As Iraq war hits new milestone, families grieve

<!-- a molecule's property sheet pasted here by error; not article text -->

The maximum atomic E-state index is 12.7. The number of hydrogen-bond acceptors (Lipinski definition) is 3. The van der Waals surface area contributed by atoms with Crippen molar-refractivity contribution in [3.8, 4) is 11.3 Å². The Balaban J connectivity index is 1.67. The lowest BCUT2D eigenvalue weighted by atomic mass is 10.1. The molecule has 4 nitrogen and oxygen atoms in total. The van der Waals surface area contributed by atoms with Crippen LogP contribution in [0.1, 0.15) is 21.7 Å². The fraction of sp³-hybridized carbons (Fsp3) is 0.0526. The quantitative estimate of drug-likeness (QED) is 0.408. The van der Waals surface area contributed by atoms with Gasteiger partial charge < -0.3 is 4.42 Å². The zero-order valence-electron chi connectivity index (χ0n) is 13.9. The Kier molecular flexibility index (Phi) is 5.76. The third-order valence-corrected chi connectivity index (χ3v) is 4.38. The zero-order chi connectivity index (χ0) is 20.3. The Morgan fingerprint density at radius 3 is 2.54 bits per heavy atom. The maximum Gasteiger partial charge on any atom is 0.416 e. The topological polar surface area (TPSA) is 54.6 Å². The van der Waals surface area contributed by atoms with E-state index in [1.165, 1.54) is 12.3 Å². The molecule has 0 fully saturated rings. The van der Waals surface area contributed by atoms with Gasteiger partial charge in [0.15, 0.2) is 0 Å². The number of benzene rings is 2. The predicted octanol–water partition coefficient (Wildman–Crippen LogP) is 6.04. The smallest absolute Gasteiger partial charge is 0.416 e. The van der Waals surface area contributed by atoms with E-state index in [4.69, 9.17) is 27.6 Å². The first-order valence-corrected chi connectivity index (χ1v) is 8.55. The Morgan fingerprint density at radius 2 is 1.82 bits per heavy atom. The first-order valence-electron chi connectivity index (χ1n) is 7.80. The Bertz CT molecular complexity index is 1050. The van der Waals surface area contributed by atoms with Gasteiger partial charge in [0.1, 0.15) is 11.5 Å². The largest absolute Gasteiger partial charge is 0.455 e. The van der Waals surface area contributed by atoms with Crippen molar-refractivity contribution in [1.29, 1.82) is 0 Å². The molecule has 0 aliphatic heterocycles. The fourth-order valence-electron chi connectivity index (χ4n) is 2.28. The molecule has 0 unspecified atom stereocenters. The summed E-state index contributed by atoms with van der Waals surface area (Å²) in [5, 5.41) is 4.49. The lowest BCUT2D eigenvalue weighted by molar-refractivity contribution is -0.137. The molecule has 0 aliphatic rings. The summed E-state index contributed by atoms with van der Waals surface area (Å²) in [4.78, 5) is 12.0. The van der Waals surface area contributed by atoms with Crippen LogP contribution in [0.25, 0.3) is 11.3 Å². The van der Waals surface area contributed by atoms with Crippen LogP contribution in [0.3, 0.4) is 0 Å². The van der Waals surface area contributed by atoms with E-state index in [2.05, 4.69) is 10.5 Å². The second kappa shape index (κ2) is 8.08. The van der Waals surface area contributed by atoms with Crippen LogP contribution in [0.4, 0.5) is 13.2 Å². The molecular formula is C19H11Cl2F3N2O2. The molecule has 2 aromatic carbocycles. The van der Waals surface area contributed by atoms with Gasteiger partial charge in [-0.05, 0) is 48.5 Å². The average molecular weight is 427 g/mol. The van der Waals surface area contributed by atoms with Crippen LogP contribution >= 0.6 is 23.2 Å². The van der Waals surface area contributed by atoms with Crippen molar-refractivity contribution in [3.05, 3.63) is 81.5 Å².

first_imgChristi Larsen misses hearing her son’s voice waft through their Canyon Country home. Bob Slocum misses his son’s smile, the window that let his soft heart shine through his tough-guy demeanor. Melanie House misses sitting next to her husband on the couch, falling asleep next to him each night and raising their 10-month-old son together. On Tuesday, the U.S. lost its 2,000th service member in the Iraq war. To their loved ones, the fallen are much more than names on a list. They’re husbands and sons, wives and daughters, They are voices that used to call from the next room and lips that used to kiss good night. “It just breaks my heart that there’s more than one,” Slocum said. “My heart’s just broken for those 2,000 families. “I’m a proud dad that my son was doing what he was doing. We’ll be forever grateful that he was out there protecting my freedom.” With thousands of soldiers still in Iraq, many parents still live in fear of that fateful knock on the door. Jerry Pennington of Van Nuys said he still remembers flipping back and forth between the Super Bowl and CNN a few years ago, when he saw that a soldier had been killed in Belat, Iraq, the town where his son, Wes, was stationed. “I went into shock,” Pennington said. “I didn’t hear from Wes for three days. Finally, he called me and told me there was a mortar attack at 3 a.m.” Army Cpl. Wes Pennington, now 27, survived the mortar attack with minor wounds and returned home from a year-long tour of duty, but he has orders to return to Iraq next month for another one-year tour. “I’m scared to death,” Jerry Pennington said. “You try not to watch TV, because you don’t want to see what’s going on. You don’t want to answer the phone. You’re constantly looking out your window for two soldiers to walk up to your front door. “It’s an ongoing fear. It never goes away.” Melanie House remembers when the soldiers came to her door last Jan. 26. She was holding her 4-week-old son when she opened her front door to find five uniformed soldiers. “There’s no need to explain why they’re there,” said House, who lost her 28-year-old husband, Petty Officer 3rd Class John D. House. “When these people come to your door, you know why they’re there. It’s every military wife’s nightmare.” In the nine months since her husband’s death, House has become an avid anti-war activist. She held a candlelight vigil in support of Cindy Sheehan in August, and she’s planning another vigil tonight in honor of the 2,000 fallen soldiers. “Two thousand isn’t just a number,” House said. “My family, my son, myself, we’ll never be the same because we lost John. It’s important to ask the question, how many more? Are we going to reach 3,000? 4,000? Who knows?” Josh Kleinbaum, (818) 713-3669 [email protected] 160Want local news?Sign up for the Localist and stay informed Something went wrong. Please try again.subscribeCongratulations! You’re all set! AD Quality Auto 360p 720p 1080p Top articles1/5READ MOREWalnut’s Malik Khouzam voted Southern California Boys Athlete of the Week “We haven’t moved on, and I don’t think we ever will,” said Christi Larsen, whose 19-year-old son, Pfc. Cole Larsen, died in a vehicle accident in Baghdad on Nov. 13, 2004. “You raise your children to be strong and to be independent thinkers, and when they decide they want to join the military, you just want to wrap them up and put them in a corner and keep them safe. “My son believed in what he did. He was only 19, but he knew the risks. I support it even more now than before.” After learning of the 2,000th American death on the radio, Christi Larsen said she planned to spend her Tuesday night the same way she’s spent just about every Tuesday night for more than 10 months – in an Internet chat room, talking with the relatives of other fallen American soldiers. “Usually there are about 10 or 15 of us,” Larsen said. “There have been some newcomers lately.” Members of the Slocum family held a candlelight vigil on Monday for 19-year-old Lance Cpl. Ricky Slocum, who died in a vehicle crash near Abu Ghuraib exactly one year earlier. On Tuesday, Bob Slocum thought about the thousands of families that must endure a year like he’s had. last_img

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